Legal Highlights: Electric Power Sector Modernization During the Crisis – Possible Solutions
- By Alexey Gorlatov
- Apr. 28 2016 00:00
- Last edited 00:00
Head of Commercial Practice / Projects
The crisis and sanctions are naturally impacting the market of power equipment supply: Foreign suppliers face reduced demand for their output and services from Russian power-sector companies, because of inter alia the substantial exchange rate drop and relative instability. The restrictions resulting from or in connection with the sanctions also have an effect on supply activity.
A positive factor in this context is the Russian state program "Energy efficiency and development of the power industry" (Resolution of the Government of the Russian Federation No. 321 of April 15, 2014 "On approving the state program of the Russian Federation "Energy efficiency and development of the power industry"), which includes a sub-program entitled "Development and modernization of the electric power sector." Federal budget allocations for this sub-program exceed 14 billion rubles. At the same time, it is obvious that many energy infrastructure facilities are obsolete and require modernization.
The recently observed excess of generated power in Russia has a negative effect on the sector's development (Some market players estimate the capacity excess at 20 GWt), and this slows down, to some extent, both construction and the start-up of new facilities and modernization of the existing equipment.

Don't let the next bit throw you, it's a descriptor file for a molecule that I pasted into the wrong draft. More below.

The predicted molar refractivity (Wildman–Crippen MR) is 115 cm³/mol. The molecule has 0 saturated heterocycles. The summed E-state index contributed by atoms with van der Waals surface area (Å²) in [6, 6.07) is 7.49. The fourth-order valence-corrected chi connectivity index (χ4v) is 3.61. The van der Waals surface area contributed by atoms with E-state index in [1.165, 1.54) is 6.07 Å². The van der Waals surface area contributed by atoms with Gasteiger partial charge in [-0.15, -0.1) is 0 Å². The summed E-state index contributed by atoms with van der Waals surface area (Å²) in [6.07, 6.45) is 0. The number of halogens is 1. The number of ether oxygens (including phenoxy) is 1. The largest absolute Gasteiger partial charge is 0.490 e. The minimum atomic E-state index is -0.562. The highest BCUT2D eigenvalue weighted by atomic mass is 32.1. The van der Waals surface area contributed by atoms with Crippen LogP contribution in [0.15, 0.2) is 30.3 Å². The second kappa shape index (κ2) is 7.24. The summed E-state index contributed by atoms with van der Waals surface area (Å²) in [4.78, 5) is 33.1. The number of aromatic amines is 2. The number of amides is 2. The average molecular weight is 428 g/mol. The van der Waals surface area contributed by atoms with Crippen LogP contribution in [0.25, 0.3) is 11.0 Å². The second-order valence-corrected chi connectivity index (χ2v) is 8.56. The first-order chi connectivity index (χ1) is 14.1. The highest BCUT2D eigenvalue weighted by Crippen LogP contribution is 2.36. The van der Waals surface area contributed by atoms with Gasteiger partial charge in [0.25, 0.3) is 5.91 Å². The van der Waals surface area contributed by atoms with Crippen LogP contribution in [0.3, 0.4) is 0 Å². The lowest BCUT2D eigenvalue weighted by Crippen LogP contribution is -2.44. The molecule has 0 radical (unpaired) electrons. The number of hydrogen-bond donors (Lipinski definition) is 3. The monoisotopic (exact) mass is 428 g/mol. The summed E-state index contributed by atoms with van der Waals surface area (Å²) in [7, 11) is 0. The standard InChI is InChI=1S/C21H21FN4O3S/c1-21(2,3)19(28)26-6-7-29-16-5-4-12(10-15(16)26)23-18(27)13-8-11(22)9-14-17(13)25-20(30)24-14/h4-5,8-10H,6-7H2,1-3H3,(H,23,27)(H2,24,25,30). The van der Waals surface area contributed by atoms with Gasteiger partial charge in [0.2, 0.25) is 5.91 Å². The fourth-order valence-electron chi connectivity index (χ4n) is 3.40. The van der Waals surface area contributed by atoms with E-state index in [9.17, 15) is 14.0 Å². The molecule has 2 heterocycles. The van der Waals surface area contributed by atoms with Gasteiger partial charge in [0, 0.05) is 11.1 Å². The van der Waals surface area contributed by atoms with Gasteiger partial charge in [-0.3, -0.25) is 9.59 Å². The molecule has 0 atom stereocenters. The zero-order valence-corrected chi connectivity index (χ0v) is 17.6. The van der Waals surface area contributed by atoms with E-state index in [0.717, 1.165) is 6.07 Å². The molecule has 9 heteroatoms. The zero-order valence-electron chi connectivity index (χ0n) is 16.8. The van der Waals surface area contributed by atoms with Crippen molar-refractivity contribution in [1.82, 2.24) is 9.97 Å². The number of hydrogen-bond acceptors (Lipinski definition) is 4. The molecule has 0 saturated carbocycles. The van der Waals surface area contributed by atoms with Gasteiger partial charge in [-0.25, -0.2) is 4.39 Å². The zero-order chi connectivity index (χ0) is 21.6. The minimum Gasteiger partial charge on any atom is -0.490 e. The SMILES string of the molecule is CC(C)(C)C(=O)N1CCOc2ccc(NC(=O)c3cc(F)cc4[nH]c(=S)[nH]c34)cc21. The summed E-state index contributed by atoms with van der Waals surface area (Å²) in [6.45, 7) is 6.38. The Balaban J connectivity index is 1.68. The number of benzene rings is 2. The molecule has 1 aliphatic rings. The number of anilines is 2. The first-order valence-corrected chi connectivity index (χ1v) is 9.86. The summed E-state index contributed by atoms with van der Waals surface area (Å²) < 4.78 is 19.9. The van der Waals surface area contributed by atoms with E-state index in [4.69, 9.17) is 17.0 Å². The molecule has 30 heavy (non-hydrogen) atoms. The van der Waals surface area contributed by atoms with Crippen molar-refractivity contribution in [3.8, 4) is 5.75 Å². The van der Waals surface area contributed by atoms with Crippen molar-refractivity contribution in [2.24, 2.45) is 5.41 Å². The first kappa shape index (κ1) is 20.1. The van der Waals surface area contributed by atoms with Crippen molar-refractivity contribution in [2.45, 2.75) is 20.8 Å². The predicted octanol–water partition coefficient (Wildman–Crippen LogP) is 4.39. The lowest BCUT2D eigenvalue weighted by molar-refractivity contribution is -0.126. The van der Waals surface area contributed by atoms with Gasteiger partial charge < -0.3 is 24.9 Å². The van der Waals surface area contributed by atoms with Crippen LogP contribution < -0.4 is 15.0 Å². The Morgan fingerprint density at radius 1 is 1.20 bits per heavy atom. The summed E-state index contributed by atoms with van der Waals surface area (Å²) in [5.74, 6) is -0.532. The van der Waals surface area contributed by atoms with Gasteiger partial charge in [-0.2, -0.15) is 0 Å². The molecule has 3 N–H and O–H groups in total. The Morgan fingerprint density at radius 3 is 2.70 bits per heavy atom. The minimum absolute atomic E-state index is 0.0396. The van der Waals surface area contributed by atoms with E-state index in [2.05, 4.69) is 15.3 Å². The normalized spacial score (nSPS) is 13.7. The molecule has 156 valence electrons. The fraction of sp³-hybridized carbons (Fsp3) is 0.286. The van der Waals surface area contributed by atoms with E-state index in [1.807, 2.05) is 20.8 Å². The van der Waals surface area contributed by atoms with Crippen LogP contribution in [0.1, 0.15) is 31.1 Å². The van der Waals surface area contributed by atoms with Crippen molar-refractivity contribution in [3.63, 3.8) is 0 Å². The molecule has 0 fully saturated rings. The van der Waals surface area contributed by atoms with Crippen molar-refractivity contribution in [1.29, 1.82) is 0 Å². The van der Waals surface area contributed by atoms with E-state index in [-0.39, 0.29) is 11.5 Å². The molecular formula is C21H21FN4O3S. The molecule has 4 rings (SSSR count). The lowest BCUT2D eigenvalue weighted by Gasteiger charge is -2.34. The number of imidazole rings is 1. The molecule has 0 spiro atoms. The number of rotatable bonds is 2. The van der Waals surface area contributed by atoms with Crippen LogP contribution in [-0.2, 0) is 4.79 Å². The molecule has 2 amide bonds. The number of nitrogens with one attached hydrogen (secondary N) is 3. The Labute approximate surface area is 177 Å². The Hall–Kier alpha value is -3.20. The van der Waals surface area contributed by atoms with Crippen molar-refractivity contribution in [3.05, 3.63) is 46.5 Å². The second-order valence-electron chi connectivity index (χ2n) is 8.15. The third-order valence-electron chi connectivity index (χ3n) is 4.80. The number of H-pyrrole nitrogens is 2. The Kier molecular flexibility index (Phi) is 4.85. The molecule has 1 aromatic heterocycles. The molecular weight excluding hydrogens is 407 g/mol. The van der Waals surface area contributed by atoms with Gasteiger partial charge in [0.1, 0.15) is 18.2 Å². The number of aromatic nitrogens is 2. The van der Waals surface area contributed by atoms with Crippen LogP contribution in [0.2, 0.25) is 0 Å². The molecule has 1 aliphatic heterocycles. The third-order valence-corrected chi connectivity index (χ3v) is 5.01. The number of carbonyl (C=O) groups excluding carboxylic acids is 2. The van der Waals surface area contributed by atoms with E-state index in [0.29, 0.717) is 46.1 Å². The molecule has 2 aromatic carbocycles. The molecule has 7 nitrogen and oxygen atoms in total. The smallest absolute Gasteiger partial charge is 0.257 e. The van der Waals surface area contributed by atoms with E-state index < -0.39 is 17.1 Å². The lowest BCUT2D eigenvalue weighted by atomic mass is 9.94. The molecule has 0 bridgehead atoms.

As a result, many customers have effectively taken a wait-and-see position, demanding certain supply conditions and preferences, whereas suppliers are losing out due to the fall in demand and impossibility of implementing projects on the same scale as before.
We believe there exist a number of legal solutions that might allow both equipment suppliers and customers to find mutually acceptable ways for supplying equipment into Russia.
Exchange Rate Risks
Exchange rate risks may be identified as the first group of problems. Although such risks affect both sides, they obviously concern Russian equipment buyers to a greater extent, as their budgets are based on ruble revenues, and unstable exchange rates undermine management's confidence in budget compliance.
Worth mentioning is that standard bank hedging instruments are still available on the market, but their price has risen so much as to wipe out any interest in projects, depending on their duration. Given that many projects in this sphere are quite long-term ones, this may be somewhat unprofitable for the customer.
A kind of radical solution to this problem would be full payment in advance of the project price at the time of contract execution, though this might not be completely to the customer's benefit. The latter would then be financing a long-term project up front and, even with a security from the supplier, this would still mean diversion of substantial sums.
Even so, one possibility might be to divide up a project into sections or separate stages. This might also be a quite convenient method for mitigating the exchange risk: If the exchange rate changes dramatically and rapidly, the parties could complete the current part of the project and then negotiate the project's future, or could agree initially on what to do in such circumstances.